Robert Tanitch reviews Albion at Almeida Theatre, London N1
The last time playwright Mike Bartlett and director Rupert Goold worked together was on the highly successful King Charles III.
There is plenty to enjoy in his new, complex and emotional play which is extremely well acted and well directed and owes much to Chekhov.
Albion is a garden attached to an old house in Oxfordshire.
The auditorium and stage has been completely refigured so that audience feels they are in the garden with the actors.
The garden, created in 1923 was a memorial to the men who died in World War 1 and has been left in wrack and ruin.
The very word “Albion” conjures up an idealised England which existed a very long time ago; if it ever existed at all. It is not real to want to live in the past.
The production opens to music by Elgar and what could be more British than that?
Audrey (Victoria Hamilton), a former businesswoman in her mid-fifties, has moved out of London to live in the country. She has bought Albion and her mission is to restore the garden to its former glory and for it to be a memorial to her son who died in Iraq, killed by a road bomb.
The garden is transformed between scenes before our very eyes when the whole cast turn gardeners and plant flowers right round the horseshoe-shaped stage.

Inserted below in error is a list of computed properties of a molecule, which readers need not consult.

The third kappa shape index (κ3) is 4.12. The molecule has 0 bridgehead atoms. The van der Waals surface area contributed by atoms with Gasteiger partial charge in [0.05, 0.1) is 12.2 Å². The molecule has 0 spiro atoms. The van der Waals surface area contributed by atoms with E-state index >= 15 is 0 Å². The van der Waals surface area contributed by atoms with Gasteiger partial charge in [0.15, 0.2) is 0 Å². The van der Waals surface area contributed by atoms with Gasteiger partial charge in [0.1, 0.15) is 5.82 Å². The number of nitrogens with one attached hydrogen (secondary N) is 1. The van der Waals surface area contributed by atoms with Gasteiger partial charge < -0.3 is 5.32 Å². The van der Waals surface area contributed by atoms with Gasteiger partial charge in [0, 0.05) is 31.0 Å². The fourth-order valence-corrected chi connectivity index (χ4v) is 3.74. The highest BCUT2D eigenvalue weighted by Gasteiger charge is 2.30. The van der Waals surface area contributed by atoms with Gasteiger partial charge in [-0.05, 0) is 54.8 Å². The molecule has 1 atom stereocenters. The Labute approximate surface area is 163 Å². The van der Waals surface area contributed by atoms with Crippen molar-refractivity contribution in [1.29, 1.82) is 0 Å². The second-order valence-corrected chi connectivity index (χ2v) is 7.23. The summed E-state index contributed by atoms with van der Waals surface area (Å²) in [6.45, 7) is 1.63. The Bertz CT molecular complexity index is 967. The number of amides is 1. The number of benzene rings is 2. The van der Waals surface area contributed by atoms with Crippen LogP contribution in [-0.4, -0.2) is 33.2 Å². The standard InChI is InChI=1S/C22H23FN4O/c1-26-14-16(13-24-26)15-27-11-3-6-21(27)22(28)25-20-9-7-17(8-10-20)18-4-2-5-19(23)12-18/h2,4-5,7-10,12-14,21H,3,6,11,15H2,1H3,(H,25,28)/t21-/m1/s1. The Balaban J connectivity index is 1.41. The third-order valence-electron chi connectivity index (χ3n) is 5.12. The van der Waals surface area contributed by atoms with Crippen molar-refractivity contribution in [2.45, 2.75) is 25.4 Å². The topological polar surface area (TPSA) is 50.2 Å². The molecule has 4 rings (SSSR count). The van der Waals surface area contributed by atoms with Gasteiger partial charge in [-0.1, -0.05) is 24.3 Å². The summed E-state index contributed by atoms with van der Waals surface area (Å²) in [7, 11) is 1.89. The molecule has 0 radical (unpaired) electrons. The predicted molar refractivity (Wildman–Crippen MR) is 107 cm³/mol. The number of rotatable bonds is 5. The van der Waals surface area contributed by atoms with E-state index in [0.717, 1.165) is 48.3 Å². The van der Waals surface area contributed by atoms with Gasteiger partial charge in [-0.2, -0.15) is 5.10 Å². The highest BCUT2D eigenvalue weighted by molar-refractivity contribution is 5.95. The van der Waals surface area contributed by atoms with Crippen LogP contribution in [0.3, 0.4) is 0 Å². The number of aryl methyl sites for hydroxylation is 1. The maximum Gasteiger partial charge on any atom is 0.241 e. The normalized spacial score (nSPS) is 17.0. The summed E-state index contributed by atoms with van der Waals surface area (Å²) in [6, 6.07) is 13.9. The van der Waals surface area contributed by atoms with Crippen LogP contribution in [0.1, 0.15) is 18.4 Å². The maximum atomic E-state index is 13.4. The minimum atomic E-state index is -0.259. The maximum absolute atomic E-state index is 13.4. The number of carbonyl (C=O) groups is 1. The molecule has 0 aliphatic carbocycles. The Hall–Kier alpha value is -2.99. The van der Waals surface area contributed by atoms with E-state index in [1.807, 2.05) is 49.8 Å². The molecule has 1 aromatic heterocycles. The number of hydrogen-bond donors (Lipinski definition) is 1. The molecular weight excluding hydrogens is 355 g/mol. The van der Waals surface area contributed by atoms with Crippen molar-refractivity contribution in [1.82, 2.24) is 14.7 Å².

Audrey is married to man (Nicholas Rowe) who has no purpose in life other than to love her and do her bidding. Her brusque manner alienates everybody else, daughter, best friend, son’s fiancée, servants, villagers.
When Audrey talks about Albion it is in much the same terms that Ranyevskaya talks about her beloved cherry orchard.
Audrey, grief-stricken and grossly insensitive, is a wonderful role for Victoria Hamilton, brilliantly taken.
Audrey has no empathy. The long-serving retainers (Christopher Fairbank and Margot Leicester), no longer in good health, get a raw deal.
Audrey deeply offends her son’s fiancée (Vinette Robinson) when she decides what to do with his ashes without consulting her. The fiancée’s reaction is graphically choreographed.
Audrey best friend (Helen Schlesinger) is a lesbian and a famous novelist who has written a satire on all the people who voted for Brexit.
Audrey, not surprisingly, is very angry when the novelist, who had once been in love with her, falls in love with her 22-year-old daughter (Charlotte Hope), a would-be writer, who is loved by a 19-year-old window-cleaner (Luke Thallon) who also wants to be a writer and go to university.
Albion is another big success for Bartlett, Goold and the Almeida.